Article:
Civil War: Repressible or Irrepressible?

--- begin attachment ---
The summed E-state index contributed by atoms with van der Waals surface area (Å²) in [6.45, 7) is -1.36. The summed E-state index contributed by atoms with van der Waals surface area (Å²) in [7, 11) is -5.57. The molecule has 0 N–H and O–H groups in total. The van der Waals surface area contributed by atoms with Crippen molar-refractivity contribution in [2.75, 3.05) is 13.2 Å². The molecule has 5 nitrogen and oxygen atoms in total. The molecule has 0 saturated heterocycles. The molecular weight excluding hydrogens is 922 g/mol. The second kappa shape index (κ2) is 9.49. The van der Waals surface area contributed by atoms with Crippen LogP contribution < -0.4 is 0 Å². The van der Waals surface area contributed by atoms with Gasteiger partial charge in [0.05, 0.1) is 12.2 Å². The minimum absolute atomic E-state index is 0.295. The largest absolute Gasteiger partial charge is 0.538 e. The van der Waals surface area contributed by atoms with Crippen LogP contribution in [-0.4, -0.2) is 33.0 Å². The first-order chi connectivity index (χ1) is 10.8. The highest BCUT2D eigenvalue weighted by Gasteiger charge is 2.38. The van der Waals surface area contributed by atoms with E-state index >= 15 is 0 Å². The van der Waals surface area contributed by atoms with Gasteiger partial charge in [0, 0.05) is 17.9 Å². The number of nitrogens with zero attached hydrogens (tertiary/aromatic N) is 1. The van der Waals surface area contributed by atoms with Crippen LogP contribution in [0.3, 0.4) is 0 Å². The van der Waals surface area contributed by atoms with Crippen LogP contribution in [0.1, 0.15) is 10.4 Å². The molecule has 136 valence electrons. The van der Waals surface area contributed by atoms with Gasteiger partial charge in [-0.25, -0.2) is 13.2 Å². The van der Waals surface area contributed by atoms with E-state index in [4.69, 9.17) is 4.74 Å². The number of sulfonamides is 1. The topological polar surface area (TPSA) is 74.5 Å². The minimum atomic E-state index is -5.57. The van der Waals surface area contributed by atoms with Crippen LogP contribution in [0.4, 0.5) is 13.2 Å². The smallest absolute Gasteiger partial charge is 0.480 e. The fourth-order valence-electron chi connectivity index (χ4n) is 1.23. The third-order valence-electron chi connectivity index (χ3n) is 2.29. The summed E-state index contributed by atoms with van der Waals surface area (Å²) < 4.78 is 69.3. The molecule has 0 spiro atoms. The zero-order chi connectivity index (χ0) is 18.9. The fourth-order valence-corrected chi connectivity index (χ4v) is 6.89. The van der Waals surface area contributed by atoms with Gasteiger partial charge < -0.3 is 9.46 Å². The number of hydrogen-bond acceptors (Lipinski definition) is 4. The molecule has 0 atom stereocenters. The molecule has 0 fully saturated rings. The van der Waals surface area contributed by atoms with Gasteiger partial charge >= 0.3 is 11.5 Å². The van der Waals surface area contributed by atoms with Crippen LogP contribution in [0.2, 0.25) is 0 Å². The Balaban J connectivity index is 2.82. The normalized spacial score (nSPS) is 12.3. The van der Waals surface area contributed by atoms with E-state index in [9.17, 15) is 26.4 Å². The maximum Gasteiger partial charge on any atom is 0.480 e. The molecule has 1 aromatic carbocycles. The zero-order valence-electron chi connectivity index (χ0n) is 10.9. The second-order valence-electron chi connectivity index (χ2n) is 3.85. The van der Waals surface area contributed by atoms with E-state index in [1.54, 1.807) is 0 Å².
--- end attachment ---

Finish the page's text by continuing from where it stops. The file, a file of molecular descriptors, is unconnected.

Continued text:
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It is often said that hindsight is 20/20 vision, but some major historical events are surrounded by controversy, one of which is the Civil War: was it repressible or irrepressible? It was irrepressible because the north and south were too culturally different for a compromise to work. The south believed slavery was an essential part of their economy and often advocated for strong state’s rights. The north was steadily industrializing with the increasing textile mills and growing urban population as well as beginning to see the horrors of slavery. The limits of the fragilely strung together Union were tested in the expansion westward and eventually some southern states began to secede. Compromises such as the Compromise of 1850 and the Kansas Nebraska Act only held off the conflict, and many believe the final straw that broke the back of the Union was Lincoln’s election and the dealings of Fort Sumter. Once tensions built up between the north and the south enough to where fighting broke out there was no going back to a peaceful time. Before then, however, the conflict could have possibly been kept completely political. In 1833, Britain emancipated 800 thousand black slaves from the West Indies and effectively ended slavery in that section of the British Empire. Although not everyone was happy, the act accomplished its job without a single shot being fired. The fact that Britain, the “motherland”, was able to achieve the same goal without any of its own blood being shed is a sobering lesson to America. Perhaps the democratic essence of the country isn’t always superior in practice to the government of Great Britain. The only way following in the footsteps of our distant partner could have repressed the Civil War, however, was if our country had given up its sacred democratic regime and the federal government had ruled with an iron fist over the American people. The unhappiness between the regions eventually comes down to the cultural differences between the north...
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